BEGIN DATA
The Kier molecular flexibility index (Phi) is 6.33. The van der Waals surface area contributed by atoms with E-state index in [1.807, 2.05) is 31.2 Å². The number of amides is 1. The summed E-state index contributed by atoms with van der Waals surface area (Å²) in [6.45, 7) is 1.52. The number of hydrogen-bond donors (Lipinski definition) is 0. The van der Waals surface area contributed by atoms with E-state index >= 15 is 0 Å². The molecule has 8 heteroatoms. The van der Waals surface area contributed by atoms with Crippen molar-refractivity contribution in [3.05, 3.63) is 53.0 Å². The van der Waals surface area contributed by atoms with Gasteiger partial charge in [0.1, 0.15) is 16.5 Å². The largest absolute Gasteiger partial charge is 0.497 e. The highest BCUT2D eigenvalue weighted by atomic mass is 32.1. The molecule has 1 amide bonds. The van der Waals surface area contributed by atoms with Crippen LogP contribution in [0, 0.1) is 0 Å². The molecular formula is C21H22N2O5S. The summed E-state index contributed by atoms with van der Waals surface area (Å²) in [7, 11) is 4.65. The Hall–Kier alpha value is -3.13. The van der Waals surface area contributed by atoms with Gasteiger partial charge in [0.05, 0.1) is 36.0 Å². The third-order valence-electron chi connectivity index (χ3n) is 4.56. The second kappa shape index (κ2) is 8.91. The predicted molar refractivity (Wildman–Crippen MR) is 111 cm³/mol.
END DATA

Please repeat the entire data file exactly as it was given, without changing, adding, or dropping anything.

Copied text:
The Kier molecular flexibility index (Phi) is 6.33. The van der Waals surface area contributed by atoms with E-state index in [1.807, 2.05) is 31.2 Å². The number of amides is 1. The summed E-state index contributed by atoms with van der Waals surface area (Å²) in [6.45, 7) is 1.52. The number of hydrogen-bond donors (Lipinski definition) is 0. The van der Waals surface area contributed by atoms with E-state index >= 15 is 0 Å². The molecule has 8 heteroatoms. The van der Waals surface area contributed by atoms with Crippen molar-refractivity contribution in [3.05, 3.63) is 53.0 Å². The van der Waals surface area contributed by atoms with Gasteiger partial charge in [0.1, 0.15) is 16.5 Å². The largest absolute Gasteiger partial charge is 0.497 e. The highest BCUT2D eigenvalue weighted by atomic mass is 32.1. The molecule has 1 amide bonds. The van der Waals surface area contributed by atoms with Crippen LogP contribution in [0, 0.1) is 0 Å². The molecular formula is C21H22N2O5S. The summed E-state index contributed by atoms with van der Waals surface area (Å²) in [7, 11) is 4.65. The Hall–Kier alpha value is -3.13. The van der Waals surface area contributed by atoms with Gasteiger partial charge in [0.05, 0.1) is 36.0 Å². The third-order valence-electron chi connectivity index (χ3n) is 4.56. The second kappa shape index (κ2) is 8.91. The predicted molar refractivity (Wildman–Crippen MR) is 111 cm³/mol.